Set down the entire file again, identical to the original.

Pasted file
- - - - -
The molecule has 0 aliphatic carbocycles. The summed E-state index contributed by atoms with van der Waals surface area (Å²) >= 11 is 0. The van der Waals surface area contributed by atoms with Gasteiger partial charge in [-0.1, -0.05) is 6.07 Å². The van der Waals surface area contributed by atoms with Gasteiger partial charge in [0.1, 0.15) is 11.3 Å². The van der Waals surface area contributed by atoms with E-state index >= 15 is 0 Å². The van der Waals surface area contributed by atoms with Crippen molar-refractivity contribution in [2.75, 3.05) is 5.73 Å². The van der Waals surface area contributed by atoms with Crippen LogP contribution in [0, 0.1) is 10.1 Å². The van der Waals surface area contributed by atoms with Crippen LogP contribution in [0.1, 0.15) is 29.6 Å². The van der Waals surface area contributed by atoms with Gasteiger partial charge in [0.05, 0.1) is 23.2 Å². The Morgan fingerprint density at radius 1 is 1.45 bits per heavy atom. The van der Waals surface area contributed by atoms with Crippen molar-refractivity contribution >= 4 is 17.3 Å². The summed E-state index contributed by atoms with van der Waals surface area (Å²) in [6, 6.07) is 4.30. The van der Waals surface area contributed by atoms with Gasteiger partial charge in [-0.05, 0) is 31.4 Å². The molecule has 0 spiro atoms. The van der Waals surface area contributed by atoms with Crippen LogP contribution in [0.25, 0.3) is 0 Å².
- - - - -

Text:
The molecule has 0 aliphatic carbocycles. The summed E-state index contributed by atoms with van der Waals surface area (Å²) >= 11 is 0. The van der Waals surface area contributed by atoms with Gasteiger partial charge in [-0.1, -0.05) is 6.07 Å². The van der Waals surface area contributed by atoms with Gasteiger partial charge in [0.1, 0.15) is 11.3 Å². The van der Waals surface area contributed by atoms with E-state index >= 15 is 0 Å². The van der Waals surface area contributed by atoms with Crippen molar-refractivity contribution in [2.75, 3.05) is 5.73 Å². The van der Waals surface area contributed by atoms with Crippen LogP contribution in [0, 0.1) is 10.1 Å². The van der Waals surface area contributed by atoms with Crippen LogP contribution in [0.1, 0.15) is 29.6 Å². The van der Waals surface area contributed by atoms with Gasteiger partial charge in [0.05, 0.1) is 23.2 Å². The Morgan fingerprint density at radius 1 is 1.45 bits per heavy atom. The van der Waals surface area contributed by atoms with Crippen molar-refractivity contribution >= 4 is 17.3 Å². The summed E-state index contributed by atoms with van der Waals surface area (Å²) in [6, 6.07) is 4.30. The van der Waals surface area contributed by atoms with Gasteiger partial charge in [-0.05, 0) is 31.4 Å². The molecule has 0 spiro atoms. The van der Waals surface area contributed by atoms with Crippen LogP contribution in [0.25, 0.3) is 0 Å².